There's fearful news from Danube's banks,
Our Vizier nobly thins his ranks,
For which the Giaour may give him thanks :
Our Sultan hath a shorter way
Such costly triumph to repay.
But, mark me, when the twilight drum

Hath warn'd the troops to food and sleep
Unto thy cell will Selim come :

Then sostly from the Haram creep
Where we may wander by the deep :

Our garden-battlements are steep ;
Nor these will rash intruder climb
To list our words, or stint our time ;
And if he doth, I want not steel

Which some have felt, and more may foel. Geuntiful

Then shalt thou learn of Selim more
Than thou hast heard or thought before
Trust me, Zuleika — fear not me!
Thou know'st I hold a Haram key."

“ Fear thee, my Selim! ne'er till now
Did word like this -

“ Delay not thou;
I keep the key - and Haroun's guard
Have some, and hope of more reward.
To-night, Zuleika, thou shalt hear
My tale, my purpose, and my fear :
I am not, love! what I appear.”

(1) " Tchocadar

- one of the attendants who precedes a man of authority.

THE

BRIDE OF ABYDOS.

CANTO THE SECOND

1.

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The winds are high on Helle's wave,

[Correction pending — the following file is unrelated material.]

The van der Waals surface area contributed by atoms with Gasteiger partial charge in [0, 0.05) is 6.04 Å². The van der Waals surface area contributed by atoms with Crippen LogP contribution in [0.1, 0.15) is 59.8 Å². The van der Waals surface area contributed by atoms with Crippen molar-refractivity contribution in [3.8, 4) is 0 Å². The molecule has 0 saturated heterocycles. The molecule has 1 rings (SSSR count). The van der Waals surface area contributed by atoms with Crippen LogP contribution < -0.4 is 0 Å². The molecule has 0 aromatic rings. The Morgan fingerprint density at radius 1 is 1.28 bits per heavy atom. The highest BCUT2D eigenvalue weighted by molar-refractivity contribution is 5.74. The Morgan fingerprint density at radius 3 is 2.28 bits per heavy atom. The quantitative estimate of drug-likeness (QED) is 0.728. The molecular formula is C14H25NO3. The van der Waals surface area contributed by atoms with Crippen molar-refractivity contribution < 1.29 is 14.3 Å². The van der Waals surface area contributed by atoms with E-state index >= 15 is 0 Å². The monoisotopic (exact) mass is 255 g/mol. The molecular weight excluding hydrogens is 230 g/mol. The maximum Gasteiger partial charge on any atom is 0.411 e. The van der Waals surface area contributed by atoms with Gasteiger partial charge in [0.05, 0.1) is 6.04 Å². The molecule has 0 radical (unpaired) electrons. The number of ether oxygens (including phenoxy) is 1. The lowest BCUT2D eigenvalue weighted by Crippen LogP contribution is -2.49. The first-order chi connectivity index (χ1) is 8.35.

As on that night of stormy water
When Love, who sent, forgot to save
The young, the beautiful, the brave,

The lonely hope of Sestos' daughter.
Oh! when alone along the sky
Her turret-torch was blazing high,
Though rising gale, and breaking foam,
And shrieking sea-birds warn'd him home 3.
And clouds aloft and tides below,
With signs and sounds, forbade to go,
He could not see, he would not hear,
Or sound or sign foreboding fear;
His

eye but saw that light of love,
The only star it hail'd above ;
His ear but

rang

with Hero's song, “ Ye waves, divide not lovers long!” That tale is old, but love anew May nerve young hearts to prove as true.

II.

The winds are high, and Helle's tide

Rolls darkly heaving to the main; And Night's descending shadows hide

That field with blood bedew'd in vain, The desert of old Priam's pride ;

The tombs, sole relics of his reign, All save immortal dreams that could beguile The blind old man of Scio's rocky isle !